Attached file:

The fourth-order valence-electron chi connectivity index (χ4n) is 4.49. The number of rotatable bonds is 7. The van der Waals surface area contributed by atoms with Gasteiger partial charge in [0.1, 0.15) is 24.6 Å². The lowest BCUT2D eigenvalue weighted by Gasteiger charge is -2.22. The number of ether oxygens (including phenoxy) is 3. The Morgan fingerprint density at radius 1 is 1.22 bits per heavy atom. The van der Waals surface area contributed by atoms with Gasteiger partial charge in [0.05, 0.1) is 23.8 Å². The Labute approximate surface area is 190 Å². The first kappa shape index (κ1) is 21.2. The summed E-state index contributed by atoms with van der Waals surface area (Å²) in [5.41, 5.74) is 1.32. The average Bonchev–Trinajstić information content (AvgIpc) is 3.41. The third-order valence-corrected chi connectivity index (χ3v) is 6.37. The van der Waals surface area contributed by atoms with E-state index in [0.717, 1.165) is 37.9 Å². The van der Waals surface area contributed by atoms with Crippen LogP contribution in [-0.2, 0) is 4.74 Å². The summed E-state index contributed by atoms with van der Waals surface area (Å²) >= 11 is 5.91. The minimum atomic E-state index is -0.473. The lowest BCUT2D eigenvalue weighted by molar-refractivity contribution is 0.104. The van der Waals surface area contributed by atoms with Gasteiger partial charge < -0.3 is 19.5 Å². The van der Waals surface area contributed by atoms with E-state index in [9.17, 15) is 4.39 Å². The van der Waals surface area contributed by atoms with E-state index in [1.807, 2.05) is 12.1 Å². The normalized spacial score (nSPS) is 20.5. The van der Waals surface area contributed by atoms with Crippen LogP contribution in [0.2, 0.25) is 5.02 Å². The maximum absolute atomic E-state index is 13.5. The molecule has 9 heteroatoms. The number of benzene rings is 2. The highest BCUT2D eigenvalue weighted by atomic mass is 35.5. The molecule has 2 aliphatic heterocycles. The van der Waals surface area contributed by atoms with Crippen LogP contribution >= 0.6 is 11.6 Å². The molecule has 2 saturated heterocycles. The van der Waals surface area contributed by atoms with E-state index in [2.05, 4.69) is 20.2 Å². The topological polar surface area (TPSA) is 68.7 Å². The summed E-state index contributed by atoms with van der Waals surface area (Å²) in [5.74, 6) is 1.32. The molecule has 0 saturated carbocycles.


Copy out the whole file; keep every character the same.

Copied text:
The fourth-order valence-electron chi connectivity index (χ4n) is 4.49. The number of rotatable bonds is 7. The van der Waals surface area contributed by atoms with Gasteiger partial charge in [0.1, 0.15) is 24.6 Å². The lowest BCUT2D eigenvalue weighted by Gasteiger charge is -2.22. The number of ether oxygens (including phenoxy) is 3. The Morgan fingerprint density at radius 1 is 1.22 bits per heavy atom. The van der Waals surface area contributed by atoms with Gasteiger partial charge in [0.05, 0.1) is 23.8 Å². The Labute approximate surface area is 190 Å². The first kappa shape index (κ1) is 21.2. The summed E-state index contributed by atoms with van der Waals surface area (Å²) in [5.41, 5.74) is 1.32. The average Bonchev–Trinajstić information content (AvgIpc) is 3.41. The third-order valence-corrected chi connectivity index (χ3v) is 6.37. The van der Waals surface area contributed by atoms with E-state index in [0.717, 1.165) is 37.9 Å². The van der Waals surface area contributed by atoms with Crippen LogP contribution in [-0.2, 0) is 4.74 Å². The summed E-state index contributed by atoms with van der Waals surface area (Å²) >= 11 is 5.91. The minimum atomic E-state index is -0.473. The lowest BCUT2D eigenvalue weighted by molar-refractivity contribution is 0.104. The van der Waals surface area contributed by atoms with Gasteiger partial charge < -0.3 is 19.5 Å². The van der Waals surface area contributed by atoms with E-state index in [9.17, 15) is 4.39 Å². The van der Waals surface area contributed by atoms with E-state index in [1.807, 2.05) is 12.1 Å². The normalized spacial score (nSPS) is 20.5. The van der Waals surface area contributed by atoms with Crippen LogP contribution in [0.2, 0.25) is 5.02 Å². The maximum absolute atomic E-state index is 13.5. The molecule has 9 heteroatoms. The number of benzene rings is 2. The highest BCUT2D eigenvalue weighted by atomic mass is 35.5. The molecule has 2 aliphatic heterocycles. The van der Waals surface area contributed by atoms with Crippen LogP contribution >= 0.6 is 11.6 Å². The molecule has 2 saturated heterocycles. The van der Waals surface area contributed by atoms with E-state index in [2.05, 4.69) is 20.2 Å². The topological polar surface area (TPSA) is 68.7 Å². The summed E-state index contributed by atoms with van der Waals surface area (Å²) in [5.74, 6) is 1.32. The molecule has 0 saturated carbocycles.